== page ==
Anchoring in project duration estimation

Matej Lorko, Maroš Servátka*, Le Zhang

*Corresponding author for this work

Research output: Contribution to journalArticlepeer-review

10 Citations (Scopus)


The success of a business project often relies on the accuracy of its schedule. Inaccurate and overoptimistic schedules can lead to significant project failures. In this paper, we explore whether the presence of anchors, such as relatively uninformed suggestions or expectations of the duration of project tasks, play a role in the project estimating and planning process. Our laboratory experiment contributes to the methodology of investigating the robustness and persistence of the anchoring effect in the following ways: (1) we investigate the anchoring effect by comparing the behavior in low and high anchor treatments with a control treatment where no anchor is present; (2) we provide a more accurate measurement by incentivizing participants to provide their best duration estimates; (3) we test the persistence of the anchoring effect over a longer horizon; (4) we evaluate the anchoring effect also on retrospective estimates. We find strong anchoring effects and systematic estimation biases that do not vanish even after the task is repeatedly estimated and executed. In addition, we find that such persisting biases can be caused not only by externally provided anchors, but also by the planner's own initial estimate.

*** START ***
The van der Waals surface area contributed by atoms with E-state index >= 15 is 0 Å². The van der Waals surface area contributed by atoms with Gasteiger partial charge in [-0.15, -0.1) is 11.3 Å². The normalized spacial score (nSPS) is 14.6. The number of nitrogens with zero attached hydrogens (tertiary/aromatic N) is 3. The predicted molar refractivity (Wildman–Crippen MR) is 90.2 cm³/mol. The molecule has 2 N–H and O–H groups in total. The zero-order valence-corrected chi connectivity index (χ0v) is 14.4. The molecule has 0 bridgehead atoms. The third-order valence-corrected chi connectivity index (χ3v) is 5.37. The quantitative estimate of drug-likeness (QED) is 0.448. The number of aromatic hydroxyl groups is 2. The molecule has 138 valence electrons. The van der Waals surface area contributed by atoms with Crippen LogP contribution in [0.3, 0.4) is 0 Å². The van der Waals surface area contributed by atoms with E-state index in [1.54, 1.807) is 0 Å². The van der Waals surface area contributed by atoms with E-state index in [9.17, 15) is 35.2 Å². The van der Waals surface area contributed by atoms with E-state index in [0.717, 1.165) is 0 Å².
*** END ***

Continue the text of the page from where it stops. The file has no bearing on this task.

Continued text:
Original languageEnglish
Pages (from-to)49-65
Number of pages17
JournalJournal of Economic Behavior and Organization
Publication statusPublished - 1 Jun 2019


  • Anchoring bias
  • Anchoring effect
  • Anchors
  • Duration estimation
  • Project management
  • Project planning
  • Task duration
  • Time estimation
  • Time management


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